statement against Gov. Chris Christie's proposal to put gay marriage to a referendum. This week, the United States Court of Appeals for the Ninth Circuit applied similar reasoning to Proposition 8, the voter-approved ban on same-sex marriage in California. The three-judge panel (two in favor, one dissenting) in San Francisco ruled that the proposition violated the equal protection rights of two gay couples involved in the suit. The decision specifically relates to Proposition 8, but it is a step in the right direction. It makes the case that a majority has no right to arbitrarily restrict the rights of a minority:
The two judges on Tuesday stated explicitly that they were not deciding whether there was a constitutional right for same-sex couples to marry, instead ruling that the disparate treatment of married couples and domestic partners since the passage of Proposition 8 violated the Constitution’s Equal Protection Clause.
“Although the Constitution permits communities to enact most laws they believe to be desirable, it requires that there be at least a legitimate reason for the passage of a law that treats different classes of people differently,” Judge Stephen R. Reinhardt wrote in the decision. “There was no such reason that Proposition 8 could have been enacted.”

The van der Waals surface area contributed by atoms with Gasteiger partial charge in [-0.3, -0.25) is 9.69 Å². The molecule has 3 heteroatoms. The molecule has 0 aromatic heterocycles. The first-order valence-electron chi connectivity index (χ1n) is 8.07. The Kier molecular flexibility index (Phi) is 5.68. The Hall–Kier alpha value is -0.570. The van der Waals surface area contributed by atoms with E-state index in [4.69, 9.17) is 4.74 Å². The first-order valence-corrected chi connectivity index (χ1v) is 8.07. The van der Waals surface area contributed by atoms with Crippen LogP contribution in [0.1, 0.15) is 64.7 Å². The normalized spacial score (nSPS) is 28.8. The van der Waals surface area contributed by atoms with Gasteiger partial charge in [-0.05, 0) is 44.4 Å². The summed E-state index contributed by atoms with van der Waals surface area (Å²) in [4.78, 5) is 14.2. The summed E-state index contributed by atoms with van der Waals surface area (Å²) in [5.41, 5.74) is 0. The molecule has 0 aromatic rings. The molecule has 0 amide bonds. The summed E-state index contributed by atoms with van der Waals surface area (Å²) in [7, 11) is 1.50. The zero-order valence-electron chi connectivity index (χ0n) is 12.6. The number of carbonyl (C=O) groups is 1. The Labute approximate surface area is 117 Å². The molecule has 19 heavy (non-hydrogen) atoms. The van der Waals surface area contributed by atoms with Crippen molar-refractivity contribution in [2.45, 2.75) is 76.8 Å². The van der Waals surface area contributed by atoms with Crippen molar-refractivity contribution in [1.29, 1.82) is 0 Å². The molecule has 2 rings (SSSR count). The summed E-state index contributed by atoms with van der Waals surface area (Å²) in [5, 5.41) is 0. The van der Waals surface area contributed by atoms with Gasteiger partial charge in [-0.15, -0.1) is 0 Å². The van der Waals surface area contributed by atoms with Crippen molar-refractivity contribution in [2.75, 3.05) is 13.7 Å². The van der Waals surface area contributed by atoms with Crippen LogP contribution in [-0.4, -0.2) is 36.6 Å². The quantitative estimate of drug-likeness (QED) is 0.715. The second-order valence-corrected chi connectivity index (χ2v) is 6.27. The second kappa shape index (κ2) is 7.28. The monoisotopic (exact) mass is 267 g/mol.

“All that Proposition 8 accomplished was to take away from same-sex couples the right to be granted marriage licenses and thus legally to use the designation ‘marriage,’ ” the judge wrote, adding, “Proposition 8 serves no purpose, and has no effect, other than to lessen the status and human dignity of gay men and lesbians in California.”
...Unlike the 2008 State Supreme Court decision here overturning an earlier ban on same-sex marriage, this decision is not about to set off a race to the chapel by same-sex couples. A stay imposed on Judge Walker’s original decision will remain in place, at least for two weeks. Theodore B. Olson, one of the lawyers who challenged the ban, said he would seek to get the stay lifted; backers of Proposition 8 said they would oppose that.